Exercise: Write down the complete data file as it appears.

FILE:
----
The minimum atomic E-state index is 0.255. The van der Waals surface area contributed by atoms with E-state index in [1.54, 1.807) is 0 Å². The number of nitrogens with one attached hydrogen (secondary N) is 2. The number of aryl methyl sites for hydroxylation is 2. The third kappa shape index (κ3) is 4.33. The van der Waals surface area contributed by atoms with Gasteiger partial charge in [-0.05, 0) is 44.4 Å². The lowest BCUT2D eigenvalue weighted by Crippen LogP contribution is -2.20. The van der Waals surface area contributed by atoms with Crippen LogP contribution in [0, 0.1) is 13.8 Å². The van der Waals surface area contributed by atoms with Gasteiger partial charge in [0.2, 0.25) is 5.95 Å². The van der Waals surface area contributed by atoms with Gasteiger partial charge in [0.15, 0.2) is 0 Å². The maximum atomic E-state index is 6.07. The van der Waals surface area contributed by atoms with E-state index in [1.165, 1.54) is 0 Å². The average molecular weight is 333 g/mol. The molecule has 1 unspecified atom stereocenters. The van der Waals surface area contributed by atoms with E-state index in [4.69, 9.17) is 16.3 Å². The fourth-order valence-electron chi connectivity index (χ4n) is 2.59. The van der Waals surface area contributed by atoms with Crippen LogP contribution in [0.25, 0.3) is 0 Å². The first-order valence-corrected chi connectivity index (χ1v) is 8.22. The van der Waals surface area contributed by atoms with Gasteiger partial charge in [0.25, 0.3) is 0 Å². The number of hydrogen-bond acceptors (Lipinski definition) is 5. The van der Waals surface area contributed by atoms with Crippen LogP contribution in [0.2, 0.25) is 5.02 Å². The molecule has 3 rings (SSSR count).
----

The minimum atomic E-state index is 0.255. The van der Waals surface area contributed by atoms with E-state index in [1.54, 1.807) is 0 Å². The number of nitrogens with one attached hydrogen (secondary N) is 2. The number of aryl methyl sites for hydroxylation is 2. The third kappa shape index (κ3) is 4.33. The van der Waals surface area contributed by atoms with Gasteiger partial charge in [-0.05, 0) is 44.4 Å². The lowest BCUT2D eigenvalue weighted by Crippen LogP contribution is -2.20. The van der Waals surface area contributed by atoms with Crippen LogP contribution in [0, 0.1) is 13.8 Å². The van der Waals surface area contributed by atoms with Gasteiger partial charge in [0.2, 0.25) is 5.95 Å². The van der Waals surface area contributed by atoms with Gasteiger partial charge in [0.15, 0.2) is 0 Å². The maximum atomic E-state index is 6.07. The van der Waals surface area contributed by atoms with E-state index in [1.165, 1.54) is 0 Å². The average molecular weight is 333 g/mol. The molecule has 1 unspecified atom stereocenters. The van der Waals surface area contributed by atoms with E-state index in [4.69, 9.17) is 16.3 Å². The fourth-order valence-electron chi connectivity index (χ4n) is 2.59. The van der Waals surface area contributed by atoms with Crippen LogP contribution in [0.25, 0.3) is 0 Å². The first-order valence-corrected chi connectivity index (χ1v) is 8.22. The van der Waals surface area contributed by atoms with Gasteiger partial charge in [0.25, 0.3) is 0 Å². The number of hydrogen-bond acceptors (Lipinski definition) is 5. The van der Waals surface area contributed by atoms with Crippen LogP contribution in [0.2, 0.25) is 5.02 Å². The molecule has 3 rings (SSSR count).